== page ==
There are many great features available to you once you register at Neowin, including:

  • Richer content, access to many features that are disabled for guests like commenting on the front page
  • Access to a great community, with a massive database of experience on hard & software issues, gaming and recreational activities, and more
  • Access to the Neowin IRC - you could make a friend from across the world and talk to them live
  • Access to Neowin contests & subscription offers and forums that are not open to guests/li>
  • It's simple, and FREE! · Register here

[Tennis] Henman set to confirm retirement


Recommended Posts

Tim Henman is expected to confirm he is calling time on his career at a news conference in New York on Thursday.

Britain's Davis Cup tie against Croatia from 21-23 September is set to be the 32-year-old's final competitive outing.

The British number two and former world number four is currently preparing for the US Open, which begins next week.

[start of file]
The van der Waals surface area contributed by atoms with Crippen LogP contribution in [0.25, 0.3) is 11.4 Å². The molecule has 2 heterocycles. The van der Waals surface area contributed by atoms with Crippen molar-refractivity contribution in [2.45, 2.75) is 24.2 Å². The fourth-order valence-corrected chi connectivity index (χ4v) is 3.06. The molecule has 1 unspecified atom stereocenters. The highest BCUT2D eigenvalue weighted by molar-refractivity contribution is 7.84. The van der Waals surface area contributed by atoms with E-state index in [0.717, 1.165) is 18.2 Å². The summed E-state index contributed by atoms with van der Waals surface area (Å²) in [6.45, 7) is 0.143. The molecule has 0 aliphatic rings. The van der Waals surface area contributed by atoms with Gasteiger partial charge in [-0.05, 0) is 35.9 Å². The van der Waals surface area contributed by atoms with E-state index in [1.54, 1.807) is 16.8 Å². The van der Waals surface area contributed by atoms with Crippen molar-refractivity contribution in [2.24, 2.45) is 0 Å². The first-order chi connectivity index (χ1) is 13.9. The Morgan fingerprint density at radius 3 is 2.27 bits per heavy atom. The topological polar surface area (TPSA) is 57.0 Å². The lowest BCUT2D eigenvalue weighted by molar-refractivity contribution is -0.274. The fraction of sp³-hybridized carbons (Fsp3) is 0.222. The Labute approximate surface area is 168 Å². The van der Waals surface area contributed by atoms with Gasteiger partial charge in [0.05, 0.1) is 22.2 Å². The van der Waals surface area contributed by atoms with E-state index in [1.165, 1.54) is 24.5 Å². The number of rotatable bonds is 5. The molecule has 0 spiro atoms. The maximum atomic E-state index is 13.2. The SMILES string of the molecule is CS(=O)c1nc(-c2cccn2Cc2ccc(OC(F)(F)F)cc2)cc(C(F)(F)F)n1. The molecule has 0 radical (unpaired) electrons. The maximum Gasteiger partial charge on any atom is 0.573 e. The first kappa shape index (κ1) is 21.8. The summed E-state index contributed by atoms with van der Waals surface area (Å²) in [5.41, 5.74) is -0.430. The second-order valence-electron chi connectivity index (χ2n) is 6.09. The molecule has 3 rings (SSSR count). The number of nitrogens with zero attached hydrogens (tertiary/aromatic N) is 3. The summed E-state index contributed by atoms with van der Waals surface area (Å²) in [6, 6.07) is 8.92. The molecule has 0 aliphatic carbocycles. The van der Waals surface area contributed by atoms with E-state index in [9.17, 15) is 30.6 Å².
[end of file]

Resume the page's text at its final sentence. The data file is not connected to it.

Henman, whose wife is expecting their third child, has won just three matches on the ATP tour this season and is struggling with a back problem.

The world number 92, who is set to drop out of the top 100 in the next few weeks, has not entered any tournaments beyond the Davis Cup.

Henman added: "Having a family has certainly changed the way I look at the world and also to a certain extent my priorities in life, but I would not go so far as to say that it has diminished my hunger for the game.

"I'm not fully fit, so my focus at the moment is to try to get my back sorted out and then to take it from there."

Pretty sad really but I knew it would come eventually...

Link to comment
Share on other sites

Without meaning to sound disrespectful, it's about time. I can't stand all that Henmania crap, like he's actually going to win something.

Link to comment
Share on other sites

Without meaning to sound disrespectful, it's about time. I can't stand all that Henmania crap, like he's actually going to win something.

Yeah I understand your view especially every Wimbledon when it becomes "Henman Hill" but I think deep down we all knew that he would never win it and that used to annoy me.

Wheres the British Federer?

Link to comment
Share on other sites

Yeah I understand your view especially every Wimbledon when it becomes "Henman Hill" but I think deep down we all knew that he would never win it and that used to annoy me.

Wheres the British Federer?

lol, yea that's exactly it. Everyone knew he wouldn't but you'd get all these deluded people going on about him being the best. I live in Wimbledon so maybe it was harder for me to avoid.